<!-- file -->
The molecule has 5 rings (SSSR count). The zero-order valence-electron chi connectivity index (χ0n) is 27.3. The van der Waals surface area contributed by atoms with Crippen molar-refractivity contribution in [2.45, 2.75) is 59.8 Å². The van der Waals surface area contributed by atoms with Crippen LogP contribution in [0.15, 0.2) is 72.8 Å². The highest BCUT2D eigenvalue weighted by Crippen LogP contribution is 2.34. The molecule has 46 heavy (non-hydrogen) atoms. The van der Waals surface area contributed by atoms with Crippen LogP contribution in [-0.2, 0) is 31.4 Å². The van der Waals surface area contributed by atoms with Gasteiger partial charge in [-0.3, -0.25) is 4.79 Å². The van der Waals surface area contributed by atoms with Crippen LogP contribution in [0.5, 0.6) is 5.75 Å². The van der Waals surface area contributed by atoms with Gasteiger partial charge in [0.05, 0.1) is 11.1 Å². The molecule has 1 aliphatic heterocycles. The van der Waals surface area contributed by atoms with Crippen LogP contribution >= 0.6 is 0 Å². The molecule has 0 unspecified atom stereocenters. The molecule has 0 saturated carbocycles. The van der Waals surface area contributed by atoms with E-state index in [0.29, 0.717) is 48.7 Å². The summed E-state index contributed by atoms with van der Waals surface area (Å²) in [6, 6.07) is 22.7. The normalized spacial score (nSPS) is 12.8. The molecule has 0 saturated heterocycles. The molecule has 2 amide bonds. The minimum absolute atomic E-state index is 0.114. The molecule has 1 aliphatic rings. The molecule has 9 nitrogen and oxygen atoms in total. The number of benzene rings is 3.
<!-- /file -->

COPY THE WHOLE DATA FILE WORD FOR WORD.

The molecule has 5 rings (SSSR count). The zero-order valence-electron chi connectivity index (χ0n) is 27.3. The van der Waals surface area contributed by atoms with Crippen molar-refractivity contribution in [2.45, 2.75) is 59.8 Å². The van der Waals surface area contributed by atoms with Crippen LogP contribution in [0.15, 0.2) is 72.8 Å². The highest BCUT2D eigenvalue weighted by Crippen LogP contribution is 2.34. The molecule has 46 heavy (non-hydrogen) atoms. The van der Waals surface area contributed by atoms with Crippen LogP contribution in [-0.2, 0) is 31.4 Å². The van der Waals surface area contributed by atoms with Gasteiger partial charge in [-0.3, -0.25) is 4.79 Å². The van der Waals surface area contributed by atoms with Crippen LogP contribution in [0.5, 0.6) is 5.75 Å². The van der Waals surface area contributed by atoms with Gasteiger partial charge in [0.05, 0.1) is 11.1 Å². The molecule has 1 aliphatic heterocycles. The van der Waals surface area contributed by atoms with Crippen LogP contribution >= 0.6 is 0 Å². The molecule has 0 unspecified atom stereocenters. The molecule has 0 saturated carbocycles. The van der Waals surface area contributed by atoms with E-state index in [0.29, 0.717) is 48.7 Å². The summed E-state index contributed by atoms with van der Waals surface area (Å²) in [6, 6.07) is 22.7. The normalized spacial score (nSPS) is 12.8. The molecule has 0 saturated heterocycles. The molecule has 2 amide bonds. The minimum absolute atomic E-state index is 0.114. The molecule has 1 aliphatic rings. The molecule has 9 nitrogen and oxygen atoms in total. The number of benzene rings is 3.